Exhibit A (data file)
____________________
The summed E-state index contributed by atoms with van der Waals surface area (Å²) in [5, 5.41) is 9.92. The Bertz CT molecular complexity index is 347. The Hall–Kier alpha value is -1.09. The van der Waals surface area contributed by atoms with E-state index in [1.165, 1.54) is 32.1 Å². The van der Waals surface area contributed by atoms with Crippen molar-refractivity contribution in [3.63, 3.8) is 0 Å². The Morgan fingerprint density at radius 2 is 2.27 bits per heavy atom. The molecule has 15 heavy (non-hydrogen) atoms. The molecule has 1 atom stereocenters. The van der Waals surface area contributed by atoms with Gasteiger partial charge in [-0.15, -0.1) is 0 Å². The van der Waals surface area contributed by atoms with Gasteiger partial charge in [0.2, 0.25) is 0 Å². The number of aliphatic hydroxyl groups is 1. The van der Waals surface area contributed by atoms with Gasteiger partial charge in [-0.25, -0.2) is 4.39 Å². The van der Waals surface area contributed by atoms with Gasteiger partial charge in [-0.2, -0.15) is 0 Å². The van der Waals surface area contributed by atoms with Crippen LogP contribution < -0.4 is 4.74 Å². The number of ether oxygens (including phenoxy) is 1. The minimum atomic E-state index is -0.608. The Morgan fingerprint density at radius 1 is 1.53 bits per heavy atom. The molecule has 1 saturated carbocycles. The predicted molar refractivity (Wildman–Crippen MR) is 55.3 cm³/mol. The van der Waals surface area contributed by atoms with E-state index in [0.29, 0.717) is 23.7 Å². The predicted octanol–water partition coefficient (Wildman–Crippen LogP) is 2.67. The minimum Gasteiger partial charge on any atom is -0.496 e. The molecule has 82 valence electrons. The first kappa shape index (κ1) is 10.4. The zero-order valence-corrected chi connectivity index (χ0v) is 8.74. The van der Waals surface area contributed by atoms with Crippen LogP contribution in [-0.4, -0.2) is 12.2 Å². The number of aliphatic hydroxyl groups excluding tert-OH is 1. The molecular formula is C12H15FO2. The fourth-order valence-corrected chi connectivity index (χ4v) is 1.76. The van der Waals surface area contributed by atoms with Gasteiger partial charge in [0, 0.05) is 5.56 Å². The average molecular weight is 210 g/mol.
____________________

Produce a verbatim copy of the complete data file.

The summed E-state index contributed by atoms with van der Waals surface area (Å²) in [5, 5.41) is 9.92. The Bertz CT molecular complexity index is 347. The Hall–Kier alpha value is -1.09. The van der Waals surface area contributed by atoms with E-state index in [1.165, 1.54) is 32.1 Å². The van der Waals surface area contributed by atoms with Crippen molar-refractivity contribution in [3.63, 3.8) is 0 Å². The Morgan fingerprint density at radius 2 is 2.27 bits per heavy atom. The molecule has 15 heavy (non-hydrogen) atoms. The molecule has 1 atom stereocenters. The van der Waals surface area contributed by atoms with Gasteiger partial charge in [-0.15, -0.1) is 0 Å². The van der Waals surface area contributed by atoms with Gasteiger partial charge in [0.2, 0.25) is 0 Å². The number of aliphatic hydroxyl groups is 1. The van der Waals surface area contributed by atoms with Gasteiger partial charge in [-0.25, -0.2) is 4.39 Å². The van der Waals surface area contributed by atoms with Gasteiger partial charge in [-0.2, -0.15) is 0 Å². The van der Waals surface area contributed by atoms with Crippen LogP contribution < -0.4 is 4.74 Å². The number of ether oxygens (including phenoxy) is 1. The minimum atomic E-state index is -0.608. The Morgan fingerprint density at radius 1 is 1.53 bits per heavy atom. The molecule has 1 saturated carbocycles. The predicted molar refractivity (Wildman–Crippen MR) is 55.3 cm³/mol. The van der Waals surface area contributed by atoms with E-state index in [0.29, 0.717) is 23.7 Å². The predicted octanol–water partition coefficient (Wildman–Crippen LogP) is 2.67. The minimum Gasteiger partial charge on any atom is -0.496 e. The molecule has 82 valence electrons. The first kappa shape index (κ1) is 10.4. The zero-order valence-corrected chi connectivity index (χ0v) is 8.74. The van der Waals surface area contributed by atoms with Crippen LogP contribution in [-0.4, -0.2) is 12.2 Å². The number of aliphatic hydroxyl groups excluding tert-OH is 1. The molecular formula is C12H15FO2. The fourth-order valence-corrected chi connectivity index (χ4v) is 1.76. The van der Waals surface area contributed by atoms with Gasteiger partial charge in [0, 0.05) is 5.56 Å². The average molecular weight is 210 g/mol.